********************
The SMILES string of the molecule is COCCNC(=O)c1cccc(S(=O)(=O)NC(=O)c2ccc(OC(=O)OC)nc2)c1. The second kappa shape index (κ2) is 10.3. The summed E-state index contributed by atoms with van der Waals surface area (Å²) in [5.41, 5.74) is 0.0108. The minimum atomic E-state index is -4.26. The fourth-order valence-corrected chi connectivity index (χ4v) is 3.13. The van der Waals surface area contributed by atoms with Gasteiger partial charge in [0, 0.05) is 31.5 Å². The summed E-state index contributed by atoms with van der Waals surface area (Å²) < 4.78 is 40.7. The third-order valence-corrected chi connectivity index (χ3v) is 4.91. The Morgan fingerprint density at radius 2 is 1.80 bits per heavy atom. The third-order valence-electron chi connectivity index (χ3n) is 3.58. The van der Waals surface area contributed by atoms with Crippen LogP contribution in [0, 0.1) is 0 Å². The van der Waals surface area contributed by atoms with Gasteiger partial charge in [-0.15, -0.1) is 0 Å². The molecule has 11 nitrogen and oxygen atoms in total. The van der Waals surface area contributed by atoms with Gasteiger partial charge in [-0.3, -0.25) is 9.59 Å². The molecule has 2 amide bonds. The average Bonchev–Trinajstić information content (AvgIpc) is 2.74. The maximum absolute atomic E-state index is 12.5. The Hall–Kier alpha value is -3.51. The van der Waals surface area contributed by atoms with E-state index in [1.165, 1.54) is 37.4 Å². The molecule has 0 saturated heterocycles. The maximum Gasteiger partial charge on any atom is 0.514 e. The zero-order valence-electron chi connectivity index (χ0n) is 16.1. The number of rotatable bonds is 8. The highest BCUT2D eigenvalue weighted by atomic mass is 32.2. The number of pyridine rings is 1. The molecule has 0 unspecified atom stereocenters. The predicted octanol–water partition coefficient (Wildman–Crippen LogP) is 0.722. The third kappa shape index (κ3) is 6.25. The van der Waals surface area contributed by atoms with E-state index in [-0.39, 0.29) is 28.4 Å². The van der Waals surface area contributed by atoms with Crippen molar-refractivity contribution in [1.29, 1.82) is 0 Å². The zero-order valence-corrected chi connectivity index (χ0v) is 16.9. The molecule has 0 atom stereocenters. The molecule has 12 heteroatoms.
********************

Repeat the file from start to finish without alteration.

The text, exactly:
The SMILES string of the molecule is COCCNC(=O)c1cccc(S(=O)(=O)NC(=O)c2ccc(OC(=O)OC)nc2)c1. The second kappa shape index (κ2) is 10.3. The summed E-state index contributed by atoms with van der Waals surface area (Å²) in [5.41, 5.74) is 0.0108. The minimum atomic E-state index is -4.26. The fourth-order valence-corrected chi connectivity index (χ4v) is 3.13. The van der Waals surface area contributed by atoms with Gasteiger partial charge in [0, 0.05) is 31.5 Å². The summed E-state index contributed by atoms with van der Waals surface area (Å²) < 4.78 is 40.7. The third-order valence-corrected chi connectivity index (χ3v) is 4.91. The Morgan fingerprint density at radius 2 is 1.80 bits per heavy atom. The third-order valence-electron chi connectivity index (χ3n) is 3.58. The van der Waals surface area contributed by atoms with Crippen LogP contribution in [0, 0.1) is 0 Å². The van der Waals surface area contributed by atoms with Gasteiger partial charge in [-0.15, -0.1) is 0 Å². The molecule has 11 nitrogen and oxygen atoms in total. The van der Waals surface area contributed by atoms with Gasteiger partial charge in [-0.3, -0.25) is 9.59 Å². The molecule has 2 amide bonds. The average Bonchev–Trinajstić information content (AvgIpc) is 2.74. The maximum absolute atomic E-state index is 12.5. The Hall–Kier alpha value is -3.51. The van der Waals surface area contributed by atoms with E-state index in [1.165, 1.54) is 37.4 Å². The molecule has 0 saturated heterocycles. The maximum Gasteiger partial charge on any atom is 0.514 e. The zero-order valence-electron chi connectivity index (χ0n) is 16.1. The number of rotatable bonds is 8. The highest BCUT2D eigenvalue weighted by atomic mass is 32.2. The number of pyridine rings is 1. The molecule has 0 unspecified atom stereocenters. The predicted octanol–water partition coefficient (Wildman–Crippen LogP) is 0.722. The third kappa shape index (κ3) is 6.25. The van der Waals surface area contributed by atoms with E-state index in [-0.39, 0.29) is 28.4 Å². The van der Waals surface area contributed by atoms with Crippen molar-refractivity contribution in [1.29, 1.82) is 0 Å². The zero-order valence-corrected chi connectivity index (χ0v) is 16.9. The molecule has 0 atom stereocenters. The molecule has 12 heteroatoms.